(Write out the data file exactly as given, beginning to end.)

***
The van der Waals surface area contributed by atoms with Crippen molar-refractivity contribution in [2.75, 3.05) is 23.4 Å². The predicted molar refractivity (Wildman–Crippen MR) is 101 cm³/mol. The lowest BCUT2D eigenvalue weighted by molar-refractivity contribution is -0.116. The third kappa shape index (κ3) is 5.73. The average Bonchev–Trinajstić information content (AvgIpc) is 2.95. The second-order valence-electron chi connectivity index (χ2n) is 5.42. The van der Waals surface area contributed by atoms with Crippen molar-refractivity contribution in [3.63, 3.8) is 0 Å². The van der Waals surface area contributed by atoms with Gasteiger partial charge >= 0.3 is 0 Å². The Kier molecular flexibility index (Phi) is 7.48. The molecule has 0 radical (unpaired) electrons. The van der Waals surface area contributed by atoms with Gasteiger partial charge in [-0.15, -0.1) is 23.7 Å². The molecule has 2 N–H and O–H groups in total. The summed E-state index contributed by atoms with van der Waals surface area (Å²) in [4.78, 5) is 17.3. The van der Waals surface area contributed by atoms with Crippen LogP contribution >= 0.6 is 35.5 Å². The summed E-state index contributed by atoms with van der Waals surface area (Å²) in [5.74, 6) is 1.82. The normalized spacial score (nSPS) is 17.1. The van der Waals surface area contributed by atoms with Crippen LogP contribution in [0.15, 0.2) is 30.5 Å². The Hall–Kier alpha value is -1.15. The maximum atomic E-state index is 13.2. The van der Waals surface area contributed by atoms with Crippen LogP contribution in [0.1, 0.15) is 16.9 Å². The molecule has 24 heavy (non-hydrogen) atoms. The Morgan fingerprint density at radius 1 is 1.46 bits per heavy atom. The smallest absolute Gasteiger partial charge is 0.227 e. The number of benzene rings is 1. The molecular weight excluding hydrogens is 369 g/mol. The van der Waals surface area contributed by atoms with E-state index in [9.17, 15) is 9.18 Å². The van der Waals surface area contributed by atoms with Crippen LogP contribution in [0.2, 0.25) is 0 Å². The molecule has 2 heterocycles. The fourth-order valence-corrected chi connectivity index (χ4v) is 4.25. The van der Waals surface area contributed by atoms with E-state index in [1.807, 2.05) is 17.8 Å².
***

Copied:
The van der Waals surface area contributed by atoms with Crippen molar-refractivity contribution in [2.75, 3.05) is 23.4 Å². The predicted molar refractivity (Wildman–Crippen MR) is 101 cm³/mol. The lowest BCUT2D eigenvalue weighted by molar-refractivity contribution is -0.116. The third kappa shape index (κ3) is 5.73. The average Bonchev–Trinajstić information content (AvgIpc) is 2.95. The second-order valence-electron chi connectivity index (χ2n) is 5.42. The van der Waals surface area contributed by atoms with Crippen molar-refractivity contribution in [3.63, 3.8) is 0 Å². The van der Waals surface area contributed by atoms with Gasteiger partial charge >= 0.3 is 0 Å². The Kier molecular flexibility index (Phi) is 7.48. The molecule has 0 radical (unpaired) electrons. The van der Waals surface area contributed by atoms with Gasteiger partial charge in [-0.15, -0.1) is 23.7 Å². The molecule has 2 N–H and O–H groups in total. The summed E-state index contributed by atoms with van der Waals surface area (Å²) in [4.78, 5) is 17.3. The van der Waals surface area contributed by atoms with Crippen LogP contribution >= 0.6 is 35.5 Å². The summed E-state index contributed by atoms with van der Waals surface area (Å²) in [5.74, 6) is 1.82. The normalized spacial score (nSPS) is 17.1. The van der Waals surface area contributed by atoms with Crippen LogP contribution in [0.15, 0.2) is 30.5 Å². The Hall–Kier alpha value is -1.15. The maximum atomic E-state index is 13.2. The van der Waals surface area contributed by atoms with Crippen LogP contribution in [0.1, 0.15) is 16.9 Å². The molecule has 24 heavy (non-hydrogen) atoms. The Morgan fingerprint density at radius 1 is 1.46 bits per heavy atom. The smallest absolute Gasteiger partial charge is 0.227 e. The number of benzene rings is 1. The molecular weight excluding hydrogens is 369 g/mol. The van der Waals surface area contributed by atoms with E-state index in [9.17, 15) is 9.18 Å². The van der Waals surface area contributed by atoms with Crippen LogP contribution in [0.2, 0.25) is 0 Å². The molecule has 2 heterocycles. The fourth-order valence-corrected chi connectivity index (χ4v) is 4.25. The van der Waals surface area contributed by atoms with E-state index in [1.807, 2.05) is 17.8 Å².